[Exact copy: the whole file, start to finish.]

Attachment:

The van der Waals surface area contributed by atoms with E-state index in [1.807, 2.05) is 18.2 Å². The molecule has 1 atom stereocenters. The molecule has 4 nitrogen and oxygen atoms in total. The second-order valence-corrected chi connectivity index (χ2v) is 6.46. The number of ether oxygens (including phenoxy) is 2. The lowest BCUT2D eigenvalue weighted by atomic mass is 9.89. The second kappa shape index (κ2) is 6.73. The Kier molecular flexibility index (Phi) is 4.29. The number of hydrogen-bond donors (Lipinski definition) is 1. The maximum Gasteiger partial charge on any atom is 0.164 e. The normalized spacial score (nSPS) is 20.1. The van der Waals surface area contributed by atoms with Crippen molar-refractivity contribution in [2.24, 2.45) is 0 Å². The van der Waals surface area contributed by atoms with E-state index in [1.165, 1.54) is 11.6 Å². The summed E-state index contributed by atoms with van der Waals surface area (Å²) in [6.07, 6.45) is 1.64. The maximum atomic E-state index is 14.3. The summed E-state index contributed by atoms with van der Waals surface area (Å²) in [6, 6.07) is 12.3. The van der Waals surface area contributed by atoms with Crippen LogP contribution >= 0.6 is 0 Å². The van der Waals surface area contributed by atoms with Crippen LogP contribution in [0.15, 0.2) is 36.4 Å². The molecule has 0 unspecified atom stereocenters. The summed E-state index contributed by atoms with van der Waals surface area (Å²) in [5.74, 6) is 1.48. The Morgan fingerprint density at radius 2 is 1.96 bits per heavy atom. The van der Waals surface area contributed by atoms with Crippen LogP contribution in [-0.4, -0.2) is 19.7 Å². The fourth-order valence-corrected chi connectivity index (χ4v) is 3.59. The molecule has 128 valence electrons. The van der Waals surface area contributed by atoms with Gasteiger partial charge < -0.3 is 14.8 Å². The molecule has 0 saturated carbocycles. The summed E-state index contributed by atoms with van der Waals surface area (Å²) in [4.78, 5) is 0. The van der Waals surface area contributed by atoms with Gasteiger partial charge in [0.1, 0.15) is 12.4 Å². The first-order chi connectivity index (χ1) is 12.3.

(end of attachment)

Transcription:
The van der Waals surface area contributed by atoms with E-state index in [1.807, 2.05) is 18.2 Å². The molecule has 1 atom stereocenters. The molecule has 4 nitrogen and oxygen atoms in total. The second-order valence-corrected chi connectivity index (χ2v) is 6.46. The number of ether oxygens (including phenoxy) is 2. The lowest BCUT2D eigenvalue weighted by atomic mass is 9.89. The second kappa shape index (κ2) is 6.73. The Kier molecular flexibility index (Phi) is 4.29. The number of hydrogen-bond donors (Lipinski definition) is 1. The maximum Gasteiger partial charge on any atom is 0.164 e. The normalized spacial score (nSPS) is 20.1. The van der Waals surface area contributed by atoms with Crippen molar-refractivity contribution in [2.24, 2.45) is 0 Å². The van der Waals surface area contributed by atoms with E-state index in [1.165, 1.54) is 11.6 Å². The summed E-state index contributed by atoms with van der Waals surface area (Å²) in [6.07, 6.45) is 1.64. The maximum atomic E-state index is 14.3. The summed E-state index contributed by atoms with van der Waals surface area (Å²) in [6, 6.07) is 12.3. The van der Waals surface area contributed by atoms with Crippen LogP contribution >= 0.6 is 0 Å². The van der Waals surface area contributed by atoms with Crippen LogP contribution in [0.15, 0.2) is 36.4 Å². The molecule has 0 unspecified atom stereocenters. The summed E-state index contributed by atoms with van der Waals surface area (Å²) in [5.74, 6) is 1.48. The Morgan fingerprint density at radius 2 is 1.96 bits per heavy atom. The van der Waals surface area contributed by atoms with Crippen LogP contribution in [-0.4, -0.2) is 19.7 Å². The fourth-order valence-corrected chi connectivity index (χ4v) is 3.59. The molecule has 128 valence electrons. The van der Waals surface area contributed by atoms with Gasteiger partial charge < -0.3 is 14.8 Å². The molecule has 0 saturated carbocycles. The summed E-state index contributed by atoms with van der Waals surface area (Å²) in [4.78, 5) is 0. The van der Waals surface area contributed by atoms with Gasteiger partial charge in [0.1, 0.15) is 12.4 Å². The first-order chi connectivity index (χ1) is 12.3.